A convicted wife-killer is trying to use the revelation that Nicola Gobbo worked as a police informer to demand a fresh investigation into his case, alleging he lost his 1999 murder trial because of a betrayal when she briefly represented him following his arrest.
On Wednesday the Royal Commission into the Management of Police Informants published statements from a number of former clients who allege they are victims of miscarriages of justice due to the former barrister's involvement in their cases.
Former lawyer and police informer Nicola Gobbo in 2008.Credit:Joe Armao
The statements, which were tendered in early 2019 shortly after the royal commission was announced, include many from criminals such as Zlate Cvetanovski, Francesco Madafferi and others whose cases have since come under scrutiny by the inquiry or are being challenged through court appeals against their convictions.
Others were written by former clients who claimed they were victims of miscarriages of justice simply because Ms Gobbo was now known to have been co-operating with police at the time she represented them, and they were later convicted.
Among them is Tony Kellisar, who strangled his wife Svetlana Podgoyetsky in 1997 and was sentenced to 22 years in jail. Ms Gobbo appeared for Kellisar at a Magistrates Court hearing following his arrest in November 1997. He claims he provided Ms Gobbo and another lawyer with information and instructions that would have proved his wife’s death was accidental.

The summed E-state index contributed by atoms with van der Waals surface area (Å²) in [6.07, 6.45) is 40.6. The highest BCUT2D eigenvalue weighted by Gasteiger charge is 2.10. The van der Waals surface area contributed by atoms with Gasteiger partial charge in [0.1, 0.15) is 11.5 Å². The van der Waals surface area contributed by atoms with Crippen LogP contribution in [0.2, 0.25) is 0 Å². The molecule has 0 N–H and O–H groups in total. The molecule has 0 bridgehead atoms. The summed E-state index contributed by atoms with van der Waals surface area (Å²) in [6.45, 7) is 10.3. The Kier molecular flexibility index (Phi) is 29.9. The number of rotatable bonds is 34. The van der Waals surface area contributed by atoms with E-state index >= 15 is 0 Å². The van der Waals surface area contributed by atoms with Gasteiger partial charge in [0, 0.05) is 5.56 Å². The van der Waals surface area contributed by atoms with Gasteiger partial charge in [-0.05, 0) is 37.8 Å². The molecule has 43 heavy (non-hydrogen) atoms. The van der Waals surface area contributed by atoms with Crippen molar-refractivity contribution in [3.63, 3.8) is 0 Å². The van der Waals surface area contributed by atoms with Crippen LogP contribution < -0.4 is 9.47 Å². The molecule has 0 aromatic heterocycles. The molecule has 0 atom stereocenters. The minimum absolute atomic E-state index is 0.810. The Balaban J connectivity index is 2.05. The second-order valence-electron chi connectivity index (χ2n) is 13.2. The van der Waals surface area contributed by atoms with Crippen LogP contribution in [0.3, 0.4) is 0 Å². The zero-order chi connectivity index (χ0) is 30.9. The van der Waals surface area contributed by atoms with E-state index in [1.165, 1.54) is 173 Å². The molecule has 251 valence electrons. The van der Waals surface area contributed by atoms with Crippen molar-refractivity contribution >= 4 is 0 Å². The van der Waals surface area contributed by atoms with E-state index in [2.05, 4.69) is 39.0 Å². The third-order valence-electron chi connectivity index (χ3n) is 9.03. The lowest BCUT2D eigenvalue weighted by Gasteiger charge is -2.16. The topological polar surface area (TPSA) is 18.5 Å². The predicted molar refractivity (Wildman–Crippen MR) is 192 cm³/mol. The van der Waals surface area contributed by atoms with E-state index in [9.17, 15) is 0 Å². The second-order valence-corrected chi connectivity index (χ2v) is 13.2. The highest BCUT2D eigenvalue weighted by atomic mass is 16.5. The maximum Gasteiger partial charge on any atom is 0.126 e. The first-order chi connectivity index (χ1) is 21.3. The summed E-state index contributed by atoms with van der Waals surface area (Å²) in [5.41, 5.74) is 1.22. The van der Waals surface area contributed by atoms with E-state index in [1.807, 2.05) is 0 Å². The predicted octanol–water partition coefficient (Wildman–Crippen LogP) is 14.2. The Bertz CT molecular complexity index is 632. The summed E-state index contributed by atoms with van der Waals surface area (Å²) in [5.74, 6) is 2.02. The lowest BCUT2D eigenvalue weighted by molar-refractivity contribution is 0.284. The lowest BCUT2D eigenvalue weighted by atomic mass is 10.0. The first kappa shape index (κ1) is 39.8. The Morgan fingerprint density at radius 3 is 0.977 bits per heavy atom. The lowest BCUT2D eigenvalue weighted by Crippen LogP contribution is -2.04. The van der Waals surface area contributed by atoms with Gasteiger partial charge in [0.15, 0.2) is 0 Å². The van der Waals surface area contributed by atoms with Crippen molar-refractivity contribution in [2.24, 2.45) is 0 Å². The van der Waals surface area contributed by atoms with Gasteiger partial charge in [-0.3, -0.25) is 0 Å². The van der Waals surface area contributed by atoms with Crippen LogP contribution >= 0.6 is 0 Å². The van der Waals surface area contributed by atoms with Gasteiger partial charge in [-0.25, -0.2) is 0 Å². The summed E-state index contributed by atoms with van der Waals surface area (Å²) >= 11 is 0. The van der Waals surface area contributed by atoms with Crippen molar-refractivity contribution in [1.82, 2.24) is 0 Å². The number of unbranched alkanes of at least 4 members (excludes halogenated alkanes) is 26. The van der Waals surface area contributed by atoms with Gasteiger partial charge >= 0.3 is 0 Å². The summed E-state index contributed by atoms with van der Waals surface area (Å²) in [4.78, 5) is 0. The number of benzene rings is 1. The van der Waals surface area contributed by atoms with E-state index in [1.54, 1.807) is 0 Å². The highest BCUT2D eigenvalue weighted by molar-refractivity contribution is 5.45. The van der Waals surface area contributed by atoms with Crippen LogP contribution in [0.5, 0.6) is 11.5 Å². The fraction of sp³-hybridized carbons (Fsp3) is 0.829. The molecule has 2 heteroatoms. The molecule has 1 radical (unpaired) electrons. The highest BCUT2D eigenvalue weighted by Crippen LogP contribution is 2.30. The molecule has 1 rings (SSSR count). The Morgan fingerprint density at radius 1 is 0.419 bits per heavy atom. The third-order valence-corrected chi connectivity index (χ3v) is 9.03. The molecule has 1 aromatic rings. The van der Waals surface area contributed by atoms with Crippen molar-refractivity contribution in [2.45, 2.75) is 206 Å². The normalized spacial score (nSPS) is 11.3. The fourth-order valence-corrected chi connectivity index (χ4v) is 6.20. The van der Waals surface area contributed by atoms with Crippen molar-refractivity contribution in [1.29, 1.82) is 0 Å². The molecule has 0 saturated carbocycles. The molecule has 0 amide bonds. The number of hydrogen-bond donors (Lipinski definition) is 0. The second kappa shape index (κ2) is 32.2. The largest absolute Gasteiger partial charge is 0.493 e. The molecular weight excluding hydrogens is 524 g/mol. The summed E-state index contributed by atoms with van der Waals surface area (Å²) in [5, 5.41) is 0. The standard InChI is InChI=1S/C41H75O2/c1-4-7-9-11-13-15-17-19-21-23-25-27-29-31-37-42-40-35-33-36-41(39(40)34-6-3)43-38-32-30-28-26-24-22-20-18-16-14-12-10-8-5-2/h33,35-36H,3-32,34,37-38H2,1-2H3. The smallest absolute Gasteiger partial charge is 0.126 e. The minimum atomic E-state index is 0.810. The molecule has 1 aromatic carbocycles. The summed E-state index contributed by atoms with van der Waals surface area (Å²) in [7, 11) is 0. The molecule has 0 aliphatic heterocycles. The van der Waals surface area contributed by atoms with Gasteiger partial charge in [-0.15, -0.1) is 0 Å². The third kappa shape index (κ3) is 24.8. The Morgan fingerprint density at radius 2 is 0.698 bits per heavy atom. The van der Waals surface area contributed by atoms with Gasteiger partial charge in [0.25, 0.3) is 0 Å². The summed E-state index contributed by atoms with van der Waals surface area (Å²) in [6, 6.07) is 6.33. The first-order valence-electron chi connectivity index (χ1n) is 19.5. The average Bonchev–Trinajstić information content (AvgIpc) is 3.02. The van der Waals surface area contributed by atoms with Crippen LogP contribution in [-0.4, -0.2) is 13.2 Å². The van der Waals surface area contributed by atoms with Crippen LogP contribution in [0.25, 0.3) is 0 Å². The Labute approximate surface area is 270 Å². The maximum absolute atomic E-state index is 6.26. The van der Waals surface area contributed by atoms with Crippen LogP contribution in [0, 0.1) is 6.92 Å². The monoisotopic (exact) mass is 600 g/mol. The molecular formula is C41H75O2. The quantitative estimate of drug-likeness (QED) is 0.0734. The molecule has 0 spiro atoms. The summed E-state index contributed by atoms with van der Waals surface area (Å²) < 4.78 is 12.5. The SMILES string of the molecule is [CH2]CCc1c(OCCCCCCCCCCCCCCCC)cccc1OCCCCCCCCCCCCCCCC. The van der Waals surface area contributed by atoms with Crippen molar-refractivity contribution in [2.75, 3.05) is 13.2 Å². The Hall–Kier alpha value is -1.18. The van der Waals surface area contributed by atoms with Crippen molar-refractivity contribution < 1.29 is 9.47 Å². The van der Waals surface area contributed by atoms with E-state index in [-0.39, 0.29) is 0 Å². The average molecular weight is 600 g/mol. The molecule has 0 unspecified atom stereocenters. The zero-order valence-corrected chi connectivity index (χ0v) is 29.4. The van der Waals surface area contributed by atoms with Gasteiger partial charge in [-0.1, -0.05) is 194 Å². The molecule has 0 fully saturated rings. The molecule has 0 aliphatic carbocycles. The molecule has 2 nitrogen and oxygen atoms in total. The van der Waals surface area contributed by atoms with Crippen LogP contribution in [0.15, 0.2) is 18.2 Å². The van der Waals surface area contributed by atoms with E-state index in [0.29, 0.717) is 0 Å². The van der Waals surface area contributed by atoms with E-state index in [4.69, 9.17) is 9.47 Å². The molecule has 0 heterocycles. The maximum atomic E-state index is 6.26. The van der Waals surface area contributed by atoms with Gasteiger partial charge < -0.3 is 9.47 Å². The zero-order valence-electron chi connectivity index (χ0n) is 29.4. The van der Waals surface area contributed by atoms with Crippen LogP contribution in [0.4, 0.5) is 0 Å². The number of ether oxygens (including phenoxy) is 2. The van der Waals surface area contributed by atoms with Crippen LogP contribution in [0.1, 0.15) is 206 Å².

Tony Kellisar and Svetlana Podgoyetsky.
"I instructed Nicola that I want her to get a record [redacted] to demonstrate the nature of difficulty in my marriage. I also raised other issues that could have been used in trial as a cause of long-term trauma leading to provocation and loss of self-control in the car," he wrote to the royal commission.
Ms Gobbo acted for Kellisar for only a brief period, and he was represented by different lawyers at his murder trial in the Supreme Court in 1999.
Kellisar entered a plea of guilty to manslaughter but a jury found him guilty of murder.
In a stinging rebuke when it reject his appeal application, the Court of Appeal said that given the "premeditated and carefully planned murder" of his wife, Kellisar should "count himself lucky not to be serving a life sentence".
But since learning about Ms Gobbo’s past, Kellisar has alleged to the royal commission that his one-time lawyer poisoned his defence by leaking information to the media and police. He also claims the other lawyer with Ms Gobbo had a pre-existing relationship with his wife's family, which led Kellisar to sack them both.
"I sincerely believe that Nicola compromised my case and chance to prove that I had no intention of murdering my wife," he wrote. "Consequently, I believe that police were able to pre-empt and counter my defence and evidence with new statements and full of statements of opinions from my family-in-law."
Kellisar offered no proof substantiating his allegations but told the royal commission he was "happy to provide that assistance".
While Ms Gobbo had been working on and off as a police informer since the mid-1990s, no publicly available documents from the royal commission attribute any weight or validity to Kellisar's claims.
The royal commission heard that Ms Gobbo's informing was focused on clients or associates involved in organised criminal activity such as drug trafficking, money laundering and underworld shootings or murders-for-hire.
The inquiry has identified 124 criminal convictions tainted by Ms Gobbo's double life as a barrister-turned-informer, although the identities of most have remained secret at the request of police or the individuals affected.
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